The story is set in Katwe, a district of Kampala (population 1.5 million) the capital of Uganda. It’s a true story and in the final credits we meet the ‘real’ characters in the drama. Katwe appears to have a reputation both as an innovative centre for artisan manufacture and as a sprawling ‘slum’ district. In the film it comes across much like the shanty towns of other African cities with low quality housing thrown up alongside the railway track. In other descriptions, Katwe is presented as the worst kind of slum with no sanitation, no secure accommodation and a trap into which the poor from rural areas and other parts of the city are destined to fall. As photographed by Nair’s cinematographer Sean Bobbit it looks bright and lively, but also plagued by sewage and subject to flooding. In this unlikely setting Harriet (Lupita Nyong’o) is the single parent of three children. The two younger children, close in age, are Brian and Phiona (Madina Nalwanga) and it is the latter who is the focus of the film. (The older daughter Night provides the illustration of what Phiona might become if she gives up the discipline of chess.) The film’s title logically refers to Phiona who, through her success in chess tournaments, will become a celebrated media star. But it is also possible to see her mother as a ‘Queen’, simply on the basis that Lupita Nyong’o is such a stunning star presence with the stature of a model and the experience of red carpet occasions as well as her own distinguished family background. There is no reason why mothers in Katwe shouldn’t be beautiful, but Nyong’o certainly stands out.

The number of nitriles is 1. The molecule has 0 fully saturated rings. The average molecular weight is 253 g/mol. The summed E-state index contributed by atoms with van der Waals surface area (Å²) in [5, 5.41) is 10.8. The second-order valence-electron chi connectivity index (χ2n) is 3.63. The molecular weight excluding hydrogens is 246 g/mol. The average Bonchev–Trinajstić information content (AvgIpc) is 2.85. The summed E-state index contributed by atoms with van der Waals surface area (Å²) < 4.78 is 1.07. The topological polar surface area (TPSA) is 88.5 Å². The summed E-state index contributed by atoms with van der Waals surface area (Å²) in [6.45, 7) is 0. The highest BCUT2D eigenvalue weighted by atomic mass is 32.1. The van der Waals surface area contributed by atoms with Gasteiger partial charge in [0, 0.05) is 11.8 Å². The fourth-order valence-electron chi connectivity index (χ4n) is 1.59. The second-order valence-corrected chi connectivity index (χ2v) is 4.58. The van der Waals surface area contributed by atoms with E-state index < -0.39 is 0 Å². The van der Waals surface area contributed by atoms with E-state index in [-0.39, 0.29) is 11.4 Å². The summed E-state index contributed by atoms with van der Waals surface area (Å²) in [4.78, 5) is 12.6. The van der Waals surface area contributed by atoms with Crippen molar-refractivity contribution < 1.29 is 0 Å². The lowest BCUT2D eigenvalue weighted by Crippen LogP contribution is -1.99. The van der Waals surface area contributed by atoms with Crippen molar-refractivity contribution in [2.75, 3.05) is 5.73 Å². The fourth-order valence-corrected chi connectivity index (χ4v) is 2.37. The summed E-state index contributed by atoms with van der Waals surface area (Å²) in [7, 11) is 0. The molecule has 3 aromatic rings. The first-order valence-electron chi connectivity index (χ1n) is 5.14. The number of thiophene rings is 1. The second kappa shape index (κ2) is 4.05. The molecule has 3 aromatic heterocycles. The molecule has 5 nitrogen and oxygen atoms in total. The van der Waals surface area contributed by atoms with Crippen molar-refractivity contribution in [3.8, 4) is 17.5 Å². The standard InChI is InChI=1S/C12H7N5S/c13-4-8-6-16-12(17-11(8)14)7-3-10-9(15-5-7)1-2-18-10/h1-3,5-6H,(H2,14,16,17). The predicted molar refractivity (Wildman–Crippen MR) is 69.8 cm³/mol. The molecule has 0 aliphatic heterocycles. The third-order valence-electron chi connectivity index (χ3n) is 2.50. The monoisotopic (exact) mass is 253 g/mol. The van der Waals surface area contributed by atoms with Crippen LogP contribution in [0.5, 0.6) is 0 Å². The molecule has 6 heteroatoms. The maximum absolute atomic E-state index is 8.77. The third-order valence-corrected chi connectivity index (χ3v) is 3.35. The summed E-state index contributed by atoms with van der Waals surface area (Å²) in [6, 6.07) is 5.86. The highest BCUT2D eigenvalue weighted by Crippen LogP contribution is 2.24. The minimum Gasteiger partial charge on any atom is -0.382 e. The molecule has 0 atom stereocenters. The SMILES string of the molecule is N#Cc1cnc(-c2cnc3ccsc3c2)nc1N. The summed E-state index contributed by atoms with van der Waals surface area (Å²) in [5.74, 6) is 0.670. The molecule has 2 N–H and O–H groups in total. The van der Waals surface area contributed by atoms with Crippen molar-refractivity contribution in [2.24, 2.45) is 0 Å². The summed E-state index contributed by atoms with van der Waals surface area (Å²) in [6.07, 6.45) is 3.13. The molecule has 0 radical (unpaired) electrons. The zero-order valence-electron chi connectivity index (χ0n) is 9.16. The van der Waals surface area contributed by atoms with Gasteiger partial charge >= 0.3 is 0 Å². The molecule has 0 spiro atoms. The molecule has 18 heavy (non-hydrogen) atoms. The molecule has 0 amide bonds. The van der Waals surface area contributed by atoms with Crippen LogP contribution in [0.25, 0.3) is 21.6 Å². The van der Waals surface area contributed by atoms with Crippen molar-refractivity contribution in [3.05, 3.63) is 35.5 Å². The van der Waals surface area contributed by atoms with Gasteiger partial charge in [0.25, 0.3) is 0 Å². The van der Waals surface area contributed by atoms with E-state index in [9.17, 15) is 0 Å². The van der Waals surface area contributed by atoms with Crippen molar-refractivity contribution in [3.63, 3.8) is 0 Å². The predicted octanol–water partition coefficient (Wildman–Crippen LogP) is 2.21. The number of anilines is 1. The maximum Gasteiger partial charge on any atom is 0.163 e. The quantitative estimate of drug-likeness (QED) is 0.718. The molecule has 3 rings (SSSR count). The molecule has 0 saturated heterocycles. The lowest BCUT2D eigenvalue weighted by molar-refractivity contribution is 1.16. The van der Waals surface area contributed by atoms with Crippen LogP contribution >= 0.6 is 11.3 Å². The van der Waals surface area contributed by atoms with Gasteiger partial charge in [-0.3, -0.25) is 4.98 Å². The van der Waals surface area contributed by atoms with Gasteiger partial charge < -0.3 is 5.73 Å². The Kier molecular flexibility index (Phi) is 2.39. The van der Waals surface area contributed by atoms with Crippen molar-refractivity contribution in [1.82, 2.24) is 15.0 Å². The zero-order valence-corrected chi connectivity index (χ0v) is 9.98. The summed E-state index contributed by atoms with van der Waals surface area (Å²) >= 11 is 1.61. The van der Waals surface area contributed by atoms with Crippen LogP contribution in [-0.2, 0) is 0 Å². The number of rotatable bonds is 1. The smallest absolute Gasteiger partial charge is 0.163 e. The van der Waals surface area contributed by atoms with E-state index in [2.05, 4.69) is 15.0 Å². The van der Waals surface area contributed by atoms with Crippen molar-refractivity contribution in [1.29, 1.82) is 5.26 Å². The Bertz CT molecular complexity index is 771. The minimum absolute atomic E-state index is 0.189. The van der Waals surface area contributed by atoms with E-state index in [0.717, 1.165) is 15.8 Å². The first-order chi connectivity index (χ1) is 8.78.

Phiona discovers chess alongside Brian in a community ‘school’ run by an outreach worker for a Christian charity. Robert Katende himself had a difficult childhood. You can learn about his life through a documentary made by Mira Nair and available on Vimeo. The same documentary is also available on The Queen of Katwe website from Sport Outreach. Katende’s childhood involved the dangers of living in the bush with the violence of the DRC spreading over the border. In the film he becomes an ex-footballer who has had to retire because of injury and a qualified engineer with an excellent degree thwarted by the recruitment policies of local firms. This latter is explored through the class divisions in Ugandan society when Katende takes his brightest hopes, including Phiona and Brian to a competition in an upmarket school where the Katwe children are at first treated as aliens.